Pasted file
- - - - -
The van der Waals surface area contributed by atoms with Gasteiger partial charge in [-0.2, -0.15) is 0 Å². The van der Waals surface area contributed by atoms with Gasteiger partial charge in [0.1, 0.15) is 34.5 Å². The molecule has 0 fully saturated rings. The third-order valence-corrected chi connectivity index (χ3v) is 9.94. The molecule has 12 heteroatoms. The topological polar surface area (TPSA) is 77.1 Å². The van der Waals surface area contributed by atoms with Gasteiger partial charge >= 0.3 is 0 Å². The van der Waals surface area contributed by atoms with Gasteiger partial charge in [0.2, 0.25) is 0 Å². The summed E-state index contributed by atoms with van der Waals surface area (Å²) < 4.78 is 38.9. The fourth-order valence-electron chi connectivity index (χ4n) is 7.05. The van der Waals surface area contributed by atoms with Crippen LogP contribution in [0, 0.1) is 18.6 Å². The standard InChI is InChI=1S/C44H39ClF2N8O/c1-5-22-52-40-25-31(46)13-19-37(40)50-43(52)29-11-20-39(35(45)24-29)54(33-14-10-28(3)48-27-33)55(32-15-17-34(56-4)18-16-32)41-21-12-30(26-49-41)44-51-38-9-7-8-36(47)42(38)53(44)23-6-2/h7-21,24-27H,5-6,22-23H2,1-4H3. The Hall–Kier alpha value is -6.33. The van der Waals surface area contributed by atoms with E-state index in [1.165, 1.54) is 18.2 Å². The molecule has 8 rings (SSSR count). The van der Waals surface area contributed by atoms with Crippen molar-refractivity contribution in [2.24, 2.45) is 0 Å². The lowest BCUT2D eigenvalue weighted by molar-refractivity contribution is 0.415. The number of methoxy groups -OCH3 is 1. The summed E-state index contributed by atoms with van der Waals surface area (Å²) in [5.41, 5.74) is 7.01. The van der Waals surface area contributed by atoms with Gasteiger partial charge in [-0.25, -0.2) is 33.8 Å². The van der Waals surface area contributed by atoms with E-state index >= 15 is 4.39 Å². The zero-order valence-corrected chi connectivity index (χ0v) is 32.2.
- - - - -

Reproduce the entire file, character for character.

The van der Waals surface area contributed by atoms with Gasteiger partial charge in [-0.2, -0.15) is 0 Å². The van der Waals surface area contributed by atoms with Gasteiger partial charge in [0.1, 0.15) is 34.5 Å². The molecule has 0 fully saturated rings. The third-order valence-corrected chi connectivity index (χ3v) is 9.94. The molecule has 12 heteroatoms. The topological polar surface area (TPSA) is 77.1 Å². The van der Waals surface area contributed by atoms with Gasteiger partial charge >= 0.3 is 0 Å². The van der Waals surface area contributed by atoms with Gasteiger partial charge in [0.2, 0.25) is 0 Å². The summed E-state index contributed by atoms with van der Waals surface area (Å²) < 4.78 is 38.9. The fourth-order valence-electron chi connectivity index (χ4n) is 7.05. The van der Waals surface area contributed by atoms with Crippen LogP contribution in [0, 0.1) is 18.6 Å². The standard InChI is InChI=1S/C44H39ClF2N8O/c1-5-22-52-40-25-31(46)13-19-37(40)50-43(52)29-11-20-39(35(45)24-29)54(33-14-10-28(3)48-27-33)55(32-15-17-34(56-4)18-16-32)41-21-12-30(26-49-41)44-51-38-9-7-8-36(47)42(38)53(44)23-6-2/h7-21,24-27H,5-6,22-23H2,1-4H3. The Hall–Kier alpha value is -6.33. The van der Waals surface area contributed by atoms with E-state index in [1.165, 1.54) is 18.2 Å². The molecule has 8 rings (SSSR count). The van der Waals surface area contributed by atoms with Crippen molar-refractivity contribution in [2.24, 2.45) is 0 Å². The lowest BCUT2D eigenvalue weighted by molar-refractivity contribution is 0.415. The number of methoxy groups -OCH3 is 1. The summed E-state index contributed by atoms with van der Waals surface area (Å²) in [5.41, 5.74) is 7.01. The van der Waals surface area contributed by atoms with Gasteiger partial charge in [-0.25, -0.2) is 33.8 Å². The van der Waals surface area contributed by atoms with E-state index >= 15 is 4.39 Å². The zero-order valence-corrected chi connectivity index (χ0v) is 32.2.